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Profiles in Geophysics: Nebraska Integrates Geophysics into District Program

 [Photo: Scientist on all-terrain vehicle towing equipment.]
Wade Kress (USGS, Nebraska) tows resistivity meter behind all-terrain vehicle. The capacitively coupled resistivity meter (the cable and white tubes) consists of a coaxial-cable array with transmitter and receiver sections.

In the Nebraska District Office, Hydrologist Wade Kress has been working in the Data Section to integrate geophysics throughout district projects. "Geophysics doesn't solve every problem," says Kress, "but it provides useful information for most." As a result, Nebraska has been using surface, borehole, and water-borne geophysics in an increasing number of projects, including analysis of bridge scour, placement of monitoring wells, and the development of hydrogeologic frameworks for ground-water modeling.

In one project, two-dimensional (2D) resistivity data were collected along a canal beneath Interstate 80 in Ogallala, Nebraska, where a massive localized flood scoured the canal, removing the approaches to the bridges over the canal. Incorporation of multiple 2D surveys into a three-dimensional data set allowed the USGS to identify a definable scour zone throughout the canal and to approximate the volume of sediment removed during the scour event.

In joint projects with cooperators such as the U.S. Environmental Protection Agency, Nebraska USGS personnel have investigated the use of geophysics to help site monitoring wells. The work showed that geophysics aided in locating wells and in better determining how deep to drill and where to screen the wells, thus increasing efficiency and decreasing the costs of the monitoring and remediation efforts. In another investigation, Nebraska is using multiple surface geophysical methods, including 2D direct-current resistivity, continuous seismic-reflection profiling, time-domain electromagnetic soundings, and magnetic resonance sounding, to characterize an alluvial aquifer system. The surface data are being analyzed in conjunction with resistivity, natural gamma, and neutron logs from boreholes at the site to map the depth and extent of paleo-alluvial valleys throughout the aquifer system. The results will be used by the North Platte Natural Resources District to calibrate groundwater models in areas where there is little or no hydrogeologic information.

 [Photo: Scientist working at computer console in field.]
Eric White (USGS, OGW, Branch of Geophysics) operates computer console while conducting seismic survey in Nebraska.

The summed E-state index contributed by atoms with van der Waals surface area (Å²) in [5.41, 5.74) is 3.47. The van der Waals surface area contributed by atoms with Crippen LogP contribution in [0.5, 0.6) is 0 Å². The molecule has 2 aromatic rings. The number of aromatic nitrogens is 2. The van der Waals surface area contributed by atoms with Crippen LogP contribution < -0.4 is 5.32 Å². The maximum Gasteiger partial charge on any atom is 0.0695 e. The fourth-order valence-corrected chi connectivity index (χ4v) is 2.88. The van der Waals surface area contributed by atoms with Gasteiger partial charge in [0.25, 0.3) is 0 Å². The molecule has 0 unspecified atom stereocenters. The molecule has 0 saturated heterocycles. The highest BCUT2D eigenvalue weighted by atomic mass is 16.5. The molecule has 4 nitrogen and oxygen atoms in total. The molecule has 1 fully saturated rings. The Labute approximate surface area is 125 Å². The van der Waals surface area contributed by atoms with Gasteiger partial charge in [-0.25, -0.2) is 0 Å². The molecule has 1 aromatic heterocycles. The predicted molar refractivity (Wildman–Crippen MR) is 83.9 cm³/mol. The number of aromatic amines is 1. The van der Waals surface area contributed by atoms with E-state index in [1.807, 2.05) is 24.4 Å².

[Photo: Scientists work on equipment in field.]
Eric White (USGS, OGW, Branch of Geophysics), Jared Abraham (USGS, Crustal Imaging and Characterization Team, Denver), and Chris Hobza (USGS, Nebraska) conduct a geophysical survey in Nebraska using a multifrequency electromagnetic sensor.


The Nebraska District has also collaborated with other Districts on investigations involving new applications of geophysics. For example, Kress worked with the Arkansas District and the Arkansas Department of Environmental Quality in an investigation of the Red River Aluminum site at Stamps, Arkansas, to determine the possible extent and depth of saltwater contamination at the Superfund site. The investigation used surface 2D resistivity and borehole geophysical data to map areas containing subsurface low-resistivity anomalies interpreted as possible salt contamination. Kress encourages other Districts who are getting started with geophysics to work with OGW BG, explaining that he has found the Branch's training courses and field project support helpful. Collaborating with the Branch has also enabled Kress to network with other USGS personnel who are using geophysics across the country.

 [Photo: Scientist hammers electrode stake into ground.]
Paul Bartz (USGS, Nebraska) puts electrodes into the ground in preparation for a direct-current electrical resistivity survey in Nebraska.
 [Photo: Scientists in boat on canal conduct geophysical survey.]
USGS scientists conduct a waterborne, low-frequency (500 hertz to 12 kilohertz) seismic survey on canal in Ogallala, Nebraska..


Kress believes it is important to help people understand how the latest geophysical methods and equipment extend beyond traditional methods. "Many of the properties measured provide more information than just a driller's log or core," he explained. "When you are drilling a well, you are getting a pin prick of information. If you can use geophysics to extend the data two or three dimensionally, you can learn more about things you never knew existed and that would be extremely difficult to find without tools like these."


For more information on the Red River Aluminum site study, see WRIR 03-4292 at

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Page Last Modified: Wednesday, 28-Dec-2016 15:09:11 EST